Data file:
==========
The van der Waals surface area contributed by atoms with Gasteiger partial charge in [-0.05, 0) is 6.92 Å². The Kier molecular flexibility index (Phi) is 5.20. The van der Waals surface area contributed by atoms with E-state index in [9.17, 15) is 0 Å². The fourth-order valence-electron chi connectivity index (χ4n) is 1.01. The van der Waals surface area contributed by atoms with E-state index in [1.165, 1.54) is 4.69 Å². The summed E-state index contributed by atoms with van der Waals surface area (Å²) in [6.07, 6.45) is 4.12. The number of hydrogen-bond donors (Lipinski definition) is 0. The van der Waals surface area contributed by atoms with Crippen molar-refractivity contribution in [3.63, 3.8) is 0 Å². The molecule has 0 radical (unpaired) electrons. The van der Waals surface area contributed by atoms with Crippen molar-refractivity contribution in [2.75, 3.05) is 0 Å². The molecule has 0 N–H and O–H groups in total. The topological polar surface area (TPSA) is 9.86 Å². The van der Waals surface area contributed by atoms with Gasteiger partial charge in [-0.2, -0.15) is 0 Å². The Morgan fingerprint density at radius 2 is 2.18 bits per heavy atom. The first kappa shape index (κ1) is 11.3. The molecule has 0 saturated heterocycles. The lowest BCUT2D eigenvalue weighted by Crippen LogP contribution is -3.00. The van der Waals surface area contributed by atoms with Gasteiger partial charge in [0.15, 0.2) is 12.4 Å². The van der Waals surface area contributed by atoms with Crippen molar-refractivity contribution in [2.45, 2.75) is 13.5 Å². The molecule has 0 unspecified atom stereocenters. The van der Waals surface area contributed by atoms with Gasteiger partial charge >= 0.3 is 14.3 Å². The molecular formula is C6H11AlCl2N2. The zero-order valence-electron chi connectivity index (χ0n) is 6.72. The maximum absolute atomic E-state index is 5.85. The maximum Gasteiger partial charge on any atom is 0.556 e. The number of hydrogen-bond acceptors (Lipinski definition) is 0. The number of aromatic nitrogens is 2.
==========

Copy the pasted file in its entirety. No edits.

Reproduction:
The van der Waals surface area contributed by atoms with Gasteiger partial charge in [-0.05, 0) is 6.92 Å². The Kier molecular flexibility index (Phi) is 5.20. The van der Waals surface area contributed by atoms with E-state index in [9.17, 15) is 0 Å². The fourth-order valence-electron chi connectivity index (χ4n) is 1.01. The van der Waals surface area contributed by atoms with E-state index in [1.165, 1.54) is 4.69 Å². The summed E-state index contributed by atoms with van der Waals surface area (Å²) in [6.07, 6.45) is 4.12. The number of hydrogen-bond donors (Lipinski definition) is 0. The van der Waals surface area contributed by atoms with Crippen molar-refractivity contribution in [3.63, 3.8) is 0 Å². The molecule has 0 radical (unpaired) electrons. The van der Waals surface area contributed by atoms with Crippen molar-refractivity contribution in [2.75, 3.05) is 0 Å². The molecule has 0 N–H and O–H groups in total. The topological polar surface area (TPSA) is 9.86 Å². The van der Waals surface area contributed by atoms with Gasteiger partial charge in [-0.2, -0.15) is 0 Å². The Morgan fingerprint density at radius 2 is 2.18 bits per heavy atom. The first kappa shape index (κ1) is 11.3. The molecule has 0 saturated heterocycles. The lowest BCUT2D eigenvalue weighted by Crippen LogP contribution is -3.00. The van der Waals surface area contributed by atoms with Gasteiger partial charge in [0.15, 0.2) is 12.4 Å². The van der Waals surface area contributed by atoms with Crippen molar-refractivity contribution in [2.45, 2.75) is 13.5 Å². The molecule has 0 unspecified atom stereocenters. The van der Waals surface area contributed by atoms with Gasteiger partial charge >= 0.3 is 14.3 Å². The molecular formula is C6H11AlCl2N2. The zero-order valence-electron chi connectivity index (χ0n) is 6.72. The maximum absolute atomic E-state index is 5.85. The maximum Gasteiger partial charge on any atom is 0.556 e. The number of hydrogen-bond acceptors (Lipinski definition) is 0. The number of aromatic nitrogens is 2.